Odendaal, Nancy. (2012) ‘Reality check: Planning education in the African urban century,’ in Special Ed. urban Planning in Africa, Cities 29(3). 174–182.
Planning in Sub-Saharan Africa owes much to the colonial legacies that inform the shape and composition of African urban spaces and places. This applies to legislation, institutional systems and planning education. In 2008, the Association of African Planning Schools AAPSs embarked on a 3-year initiative on the revitalisation of planning education in Africa, funded by the Rockefeller Foundation. The aim of the project was to propose ways through which the training of urban planners can be more responsive to the special circumstances of African urbanisation. This paper reflects on this initiative.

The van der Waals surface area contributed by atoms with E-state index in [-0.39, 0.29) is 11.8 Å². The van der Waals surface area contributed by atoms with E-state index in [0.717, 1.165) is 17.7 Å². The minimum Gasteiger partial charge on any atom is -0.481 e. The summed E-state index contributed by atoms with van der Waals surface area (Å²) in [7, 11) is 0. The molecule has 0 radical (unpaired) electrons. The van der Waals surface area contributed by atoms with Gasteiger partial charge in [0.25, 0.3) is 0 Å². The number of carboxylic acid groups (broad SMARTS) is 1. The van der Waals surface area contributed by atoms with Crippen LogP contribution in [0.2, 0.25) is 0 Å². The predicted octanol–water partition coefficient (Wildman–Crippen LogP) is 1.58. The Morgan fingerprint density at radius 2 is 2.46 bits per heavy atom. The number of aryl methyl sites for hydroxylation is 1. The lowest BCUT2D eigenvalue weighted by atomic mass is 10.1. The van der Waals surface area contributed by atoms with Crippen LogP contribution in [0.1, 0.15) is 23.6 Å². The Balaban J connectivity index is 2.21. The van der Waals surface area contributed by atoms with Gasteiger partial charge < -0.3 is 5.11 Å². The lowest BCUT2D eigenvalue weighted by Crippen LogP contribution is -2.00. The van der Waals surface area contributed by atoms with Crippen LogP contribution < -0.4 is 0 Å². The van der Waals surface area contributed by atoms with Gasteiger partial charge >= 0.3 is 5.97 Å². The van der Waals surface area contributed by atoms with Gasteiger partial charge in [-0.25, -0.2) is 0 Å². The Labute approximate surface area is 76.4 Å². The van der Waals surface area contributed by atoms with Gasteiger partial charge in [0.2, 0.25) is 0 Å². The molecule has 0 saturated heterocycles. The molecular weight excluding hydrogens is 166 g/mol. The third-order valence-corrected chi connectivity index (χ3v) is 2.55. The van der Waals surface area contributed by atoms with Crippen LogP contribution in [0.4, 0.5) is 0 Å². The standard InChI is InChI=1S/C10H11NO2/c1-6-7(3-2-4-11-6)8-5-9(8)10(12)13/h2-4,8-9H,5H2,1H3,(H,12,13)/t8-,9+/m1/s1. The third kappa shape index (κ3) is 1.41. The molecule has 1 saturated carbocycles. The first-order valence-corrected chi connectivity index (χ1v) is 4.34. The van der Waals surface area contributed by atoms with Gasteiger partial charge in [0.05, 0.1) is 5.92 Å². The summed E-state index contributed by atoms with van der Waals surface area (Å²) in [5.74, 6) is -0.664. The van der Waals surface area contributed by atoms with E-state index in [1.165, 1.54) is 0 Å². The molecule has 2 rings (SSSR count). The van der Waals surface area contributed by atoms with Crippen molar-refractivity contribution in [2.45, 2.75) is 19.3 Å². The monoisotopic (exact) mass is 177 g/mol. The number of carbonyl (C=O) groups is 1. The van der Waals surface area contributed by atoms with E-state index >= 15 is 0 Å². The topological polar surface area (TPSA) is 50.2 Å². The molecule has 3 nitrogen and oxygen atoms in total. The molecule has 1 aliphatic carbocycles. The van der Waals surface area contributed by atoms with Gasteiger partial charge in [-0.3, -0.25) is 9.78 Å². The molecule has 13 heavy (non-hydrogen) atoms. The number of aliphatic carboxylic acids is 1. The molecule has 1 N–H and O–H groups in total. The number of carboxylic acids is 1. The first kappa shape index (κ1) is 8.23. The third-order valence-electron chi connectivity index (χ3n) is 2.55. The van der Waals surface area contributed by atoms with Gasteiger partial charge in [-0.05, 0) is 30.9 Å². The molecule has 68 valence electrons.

An initial outline is presented on the main challenges facing planners in urban Africa and is positioned within debates regarding the role of planning and planners more generally. A special case is made for the importance of planning in addressing these issues. It does, however, require a departure from the traditional approaches to planners’ training. There are constraints to this. The circumstances that inform planning education in AAPS member schools and the challenges that underpin this endeavour are outlined, based upon information gathered on visits to, and input from member schools and associated publications on planning education in Africa. Findings inform a number of recommendations made on the shifts required if urban planning is to be relevant and effective in the face of current and future urbanisation challenges on the continent.